Protection of Female Migrant Domestic Workers
In recent times, international migration has been increasingly feminised and today women represent around half of the total population of migrants. In host countries, this group predominantly tends to find work in traditionally female-dominated sectors, such as domestic services. However, domestic workers in general and female domestic workers in particular are especially prone to abuse and exploitation. A large share of this group receives only little protection and low wages and many are subject to physical and sexual violence, as well as human trafficking. The international community needs to discuss measures to improve the situation of female domestic migrant workers in order to ensure the human rights of this group.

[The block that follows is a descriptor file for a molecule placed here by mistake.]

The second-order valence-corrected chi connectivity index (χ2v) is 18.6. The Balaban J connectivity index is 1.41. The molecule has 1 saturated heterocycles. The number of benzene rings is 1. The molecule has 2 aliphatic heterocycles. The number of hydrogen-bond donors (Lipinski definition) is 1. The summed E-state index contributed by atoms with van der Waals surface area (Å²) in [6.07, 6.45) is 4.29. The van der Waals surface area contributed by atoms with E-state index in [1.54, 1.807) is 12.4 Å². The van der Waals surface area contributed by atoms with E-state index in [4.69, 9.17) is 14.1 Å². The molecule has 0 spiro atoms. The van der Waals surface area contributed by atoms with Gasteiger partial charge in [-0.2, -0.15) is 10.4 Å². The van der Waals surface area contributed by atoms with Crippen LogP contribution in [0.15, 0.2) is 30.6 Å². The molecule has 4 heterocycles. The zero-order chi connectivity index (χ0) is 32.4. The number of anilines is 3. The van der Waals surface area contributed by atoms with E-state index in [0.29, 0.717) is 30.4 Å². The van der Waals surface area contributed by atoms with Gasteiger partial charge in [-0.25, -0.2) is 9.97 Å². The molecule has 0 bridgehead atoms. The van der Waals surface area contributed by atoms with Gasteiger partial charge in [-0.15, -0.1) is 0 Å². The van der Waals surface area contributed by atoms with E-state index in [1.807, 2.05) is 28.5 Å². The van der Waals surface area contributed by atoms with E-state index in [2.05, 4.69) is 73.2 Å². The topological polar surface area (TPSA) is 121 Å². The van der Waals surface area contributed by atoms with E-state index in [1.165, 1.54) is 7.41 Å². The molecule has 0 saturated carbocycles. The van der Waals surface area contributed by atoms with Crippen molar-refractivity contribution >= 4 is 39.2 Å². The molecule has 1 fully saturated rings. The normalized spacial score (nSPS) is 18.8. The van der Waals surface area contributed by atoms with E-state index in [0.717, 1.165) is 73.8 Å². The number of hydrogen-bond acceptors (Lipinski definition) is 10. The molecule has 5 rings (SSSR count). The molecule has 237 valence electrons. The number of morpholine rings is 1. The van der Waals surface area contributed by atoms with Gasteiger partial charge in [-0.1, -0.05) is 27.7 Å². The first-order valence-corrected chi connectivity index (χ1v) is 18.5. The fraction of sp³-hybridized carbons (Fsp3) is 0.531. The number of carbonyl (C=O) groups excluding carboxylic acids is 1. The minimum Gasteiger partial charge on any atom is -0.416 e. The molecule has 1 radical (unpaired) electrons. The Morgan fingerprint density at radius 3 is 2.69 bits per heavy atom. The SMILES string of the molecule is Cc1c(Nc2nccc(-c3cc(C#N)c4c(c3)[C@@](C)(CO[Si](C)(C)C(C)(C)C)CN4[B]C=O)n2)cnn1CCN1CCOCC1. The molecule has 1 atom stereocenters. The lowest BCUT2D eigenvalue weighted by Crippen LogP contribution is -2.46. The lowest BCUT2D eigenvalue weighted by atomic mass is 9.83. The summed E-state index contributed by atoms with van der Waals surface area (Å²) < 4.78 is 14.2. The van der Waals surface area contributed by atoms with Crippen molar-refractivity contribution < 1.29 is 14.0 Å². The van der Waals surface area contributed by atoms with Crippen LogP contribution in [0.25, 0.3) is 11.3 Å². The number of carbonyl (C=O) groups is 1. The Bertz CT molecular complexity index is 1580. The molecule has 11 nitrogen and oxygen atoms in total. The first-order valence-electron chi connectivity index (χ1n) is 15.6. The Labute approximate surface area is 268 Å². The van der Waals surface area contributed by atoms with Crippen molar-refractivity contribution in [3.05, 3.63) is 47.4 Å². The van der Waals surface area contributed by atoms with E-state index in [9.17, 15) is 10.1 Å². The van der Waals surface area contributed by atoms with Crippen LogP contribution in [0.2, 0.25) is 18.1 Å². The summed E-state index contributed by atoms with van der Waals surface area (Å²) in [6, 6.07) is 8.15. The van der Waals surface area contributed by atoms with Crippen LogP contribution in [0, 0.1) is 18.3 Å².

Established in 1945 under the Charter of the United Nations, the General Assembly occupies a central position as the chief deliberative, policy-making and representative organ of the United Nations. Comprising all 192 Members of the United Nations, it provides a forum for multilateral discussion of the full spectrum of international issues covered by the Charter. It also plays a significant role in the process of standard-setting and the codification of international law. The Assembly meets in regular session intensively from September to December each year, and thereafter as required.